Thousands of fans (myself included) considered the premise of the hour-long sci-fi/drama television series, Quantum Leap (1989-1994), to be one of the more original and inventive to ever see the light of day. Dissecting and scrutinizing it's formula, one can see why:
The central protagonist is involved in a continuing series of highly dramatic scenarios. Said scenarios are time-sensitive, so protagonist is constantly rushing to beat the ever-ticking clock - but there's a twist: each secenario is completely and drastically different than the previous ones. And the twist? Just as the problems are radically differenteach week, so are the environments, supporting characters - and even the character of the protagonist.
This formula created a show that is every television producer/executive's dream: one that transcends genre, thus covering all the bases demographically. Do you like sports stories? One episode the hero is a ballplayer. Or murder mysteries? The next episode, he's a homicide detective. Medical dramas your particular cup of tea? This week, he's a doctor. Etc., etc.,.....you get the picture.
Quantum Leap is the story of Dr. Sam Beckett (Scott Bakula), a quantum physicist (one of his titles, for Beckett is a man-of-action Einstein, holding no less than six doctorates. Eat that, MacGyver!) whose top secret government project has gone a little..."ka ka", a snafu caused by the over-confident scientist deciding to take his time machine, the "Quantum Leap Accelerator" for a little joy-ride before the testing phase was complete. This causes Sam to be thrust into the timestream, never knowing where or when he'll end up next. But, because of this situation, time has stopped being an absolute, things can be changed...and it seems to resemble a pinball game, with the good doctor bouncing to and fro from period to period, forced to correct something wrong in one stop before he can be shot off, or perform a "Quantum Leap", to the next.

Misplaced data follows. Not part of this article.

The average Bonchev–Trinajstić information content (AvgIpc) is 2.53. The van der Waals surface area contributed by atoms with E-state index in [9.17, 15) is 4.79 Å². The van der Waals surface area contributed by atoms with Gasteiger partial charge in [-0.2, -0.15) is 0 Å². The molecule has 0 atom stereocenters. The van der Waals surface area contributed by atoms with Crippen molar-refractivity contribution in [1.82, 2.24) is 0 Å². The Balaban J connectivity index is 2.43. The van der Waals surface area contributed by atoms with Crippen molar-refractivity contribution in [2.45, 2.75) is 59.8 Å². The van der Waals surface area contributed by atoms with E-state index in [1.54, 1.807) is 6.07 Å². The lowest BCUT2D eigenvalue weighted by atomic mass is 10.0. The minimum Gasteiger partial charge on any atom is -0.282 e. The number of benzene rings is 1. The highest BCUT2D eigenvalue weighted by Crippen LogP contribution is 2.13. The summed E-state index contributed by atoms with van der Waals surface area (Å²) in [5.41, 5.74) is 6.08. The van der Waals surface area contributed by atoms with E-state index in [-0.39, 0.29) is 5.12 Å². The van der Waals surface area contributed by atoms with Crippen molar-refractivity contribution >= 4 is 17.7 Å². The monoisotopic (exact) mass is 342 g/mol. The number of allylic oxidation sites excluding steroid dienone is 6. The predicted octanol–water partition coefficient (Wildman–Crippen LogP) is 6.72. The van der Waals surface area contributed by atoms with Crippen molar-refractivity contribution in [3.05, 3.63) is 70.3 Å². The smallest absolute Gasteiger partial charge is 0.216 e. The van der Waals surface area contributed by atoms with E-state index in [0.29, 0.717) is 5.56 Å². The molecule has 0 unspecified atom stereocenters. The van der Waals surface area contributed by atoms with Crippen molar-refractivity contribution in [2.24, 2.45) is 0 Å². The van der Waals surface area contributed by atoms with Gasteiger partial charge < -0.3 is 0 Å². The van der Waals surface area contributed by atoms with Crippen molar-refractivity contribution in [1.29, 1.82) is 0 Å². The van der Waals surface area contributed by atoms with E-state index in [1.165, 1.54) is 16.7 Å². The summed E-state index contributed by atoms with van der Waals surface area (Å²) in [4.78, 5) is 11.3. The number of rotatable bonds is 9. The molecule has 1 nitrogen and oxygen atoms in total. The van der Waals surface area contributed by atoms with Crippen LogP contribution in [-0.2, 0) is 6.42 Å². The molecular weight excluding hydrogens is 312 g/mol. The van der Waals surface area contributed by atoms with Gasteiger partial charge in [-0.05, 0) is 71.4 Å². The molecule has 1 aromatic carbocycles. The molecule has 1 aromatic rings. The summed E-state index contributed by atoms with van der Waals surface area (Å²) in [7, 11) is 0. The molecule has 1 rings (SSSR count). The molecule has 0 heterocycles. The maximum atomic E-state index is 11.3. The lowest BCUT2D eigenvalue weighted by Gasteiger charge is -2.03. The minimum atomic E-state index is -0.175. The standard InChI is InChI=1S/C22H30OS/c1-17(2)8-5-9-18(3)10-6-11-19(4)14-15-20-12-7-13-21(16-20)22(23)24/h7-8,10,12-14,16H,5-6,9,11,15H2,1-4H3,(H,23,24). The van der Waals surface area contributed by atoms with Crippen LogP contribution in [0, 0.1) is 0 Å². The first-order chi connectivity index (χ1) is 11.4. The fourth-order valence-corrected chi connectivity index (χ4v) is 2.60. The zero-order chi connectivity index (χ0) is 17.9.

It all sounds pretty haphazard, but there are some loose rules. Sam can only travel to periods within his own lifetime, according to the theory that fuels Project: Quantum Leap- Beckett's "String Theory". Envision your life as a single strand of string, one end being your birth, and the opposite being your death. Connect the two ends, and you have a loop. Then crumple the string into a ball, and you'll notice that all points along the string begin touching one another simultaneously....thus allowing one to move around or "leap" from one point to any other within one's lifetime. Saves a little on production design costs.
But there's a catch: Doc Beckett seems to be doing this on an astral level, meaning that his consciousness and memories make the jump, and not his physical body. So, whenever he leaps to a new scenario and time period, he inhabits a different physical host, making it a very confusing journey, constantly forced into getting his bearings trying to figure out where he is, coupled with the trouble of having to assume a new identity each time, thus constantly trying to figure out exactly who he is. Not helping matters is a slight matter of Sam not really being sure of anything himself about his own identity...a side effect of the leaping process is that his own memories are swiss-cheesed and full of holes. This is an ingenious invention of the show's creator, Donald (Magnum P.I.) Bellsario, adding suspense to each episode, because this forces the audience to learn all the clues to solving the problem of the week at the same pace as Sam. Hardly ever is there a telegraphed shock or chain of events, because even the central character has no clue what's going to happen next, or in his case, if it should happen at all.
Guiding Beckett through this disorienting mess, and sometimes adding to it, is Al (Dean Stockwell), and observer from the Quantum Leap Project who provides info and moral support on Sam's journey's. Sam is in the unique position of being the only one who can see Al...because Al's a "neurological hologram" attuned to Sam's senses and perception...'course, this means that Al's state of intangibility makes it impossible to physically help the good doctor...but he does tend to add loads of comedy relief with his wild dress and salty sense of humor. Together, the two help kick start the career of Buddy Holly, show a small Mikey Jackson a few moves, and put right the obligatory weekly wrong.
Mono sound track is still in great shape, though one wonders why some digital touch-up hasn't been instigated (seems to be the industry standard these days to take all pre- 5.0 recording and upgrade it whenever possible).
Full frame 1.33:1 picture displays some fading and muting of color, but this is probably due to the stock used during the period (late 1980s) for filming.
Kiss With History- Great retrospective documentary featurette with interview pieces of the two principles, Scott Bakula and Dean Stockwell, and series creator Bellisario, focussing on the first season.
Quantum Knowledge- Each episode has a nice little Bakula interview piece where he gives viewers a a short tale of personal memory specific to said episode. Mostly fluff stuff, but nice to see the star has fond memories of his work there.
All said and done, a decent package for Leapers like myself, and a nice primer for those new to the series.
Anthony Conn, aka The Hong Kong Cavalier, 3/16/2005